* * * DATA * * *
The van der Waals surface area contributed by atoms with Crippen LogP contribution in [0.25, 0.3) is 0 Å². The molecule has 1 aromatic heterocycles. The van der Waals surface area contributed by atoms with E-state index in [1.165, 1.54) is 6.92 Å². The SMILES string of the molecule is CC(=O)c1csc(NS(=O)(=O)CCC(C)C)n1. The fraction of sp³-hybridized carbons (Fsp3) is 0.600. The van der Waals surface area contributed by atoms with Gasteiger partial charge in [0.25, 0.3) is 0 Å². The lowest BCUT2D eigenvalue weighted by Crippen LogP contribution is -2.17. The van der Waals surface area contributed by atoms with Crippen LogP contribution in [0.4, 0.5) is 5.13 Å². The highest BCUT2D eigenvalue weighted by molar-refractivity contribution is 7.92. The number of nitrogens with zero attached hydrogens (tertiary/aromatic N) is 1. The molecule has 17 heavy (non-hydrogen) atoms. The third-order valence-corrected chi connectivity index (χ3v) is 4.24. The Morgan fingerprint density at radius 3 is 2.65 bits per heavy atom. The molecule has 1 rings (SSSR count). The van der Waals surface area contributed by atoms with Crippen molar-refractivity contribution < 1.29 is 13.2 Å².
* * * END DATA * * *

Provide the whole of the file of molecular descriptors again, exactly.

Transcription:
The van der Waals surface area contributed by atoms with Crippen LogP contribution in [0.25, 0.3) is 0 Å². The molecule has 1 aromatic heterocycles. The van der Waals surface area contributed by atoms with E-state index in [1.165, 1.54) is 6.92 Å². The SMILES string of the molecule is CC(=O)c1csc(NS(=O)(=O)CCC(C)C)n1. The fraction of sp³-hybridized carbons (Fsp3) is 0.600. The van der Waals surface area contributed by atoms with Gasteiger partial charge in [0.25, 0.3) is 0 Å². The lowest BCUT2D eigenvalue weighted by Crippen LogP contribution is -2.17. The van der Waals surface area contributed by atoms with Crippen LogP contribution in [0.4, 0.5) is 5.13 Å². The highest BCUT2D eigenvalue weighted by molar-refractivity contribution is 7.92. The number of nitrogens with zero attached hydrogens (tertiary/aromatic N) is 1. The molecule has 17 heavy (non-hydrogen) atoms. The third-order valence-corrected chi connectivity index (χ3v) is 4.24. The Morgan fingerprint density at radius 3 is 2.65 bits per heavy atom. The molecule has 1 rings (SSSR count). The van der Waals surface area contributed by atoms with Crippen molar-refractivity contribution < 1.29 is 13.2 Å².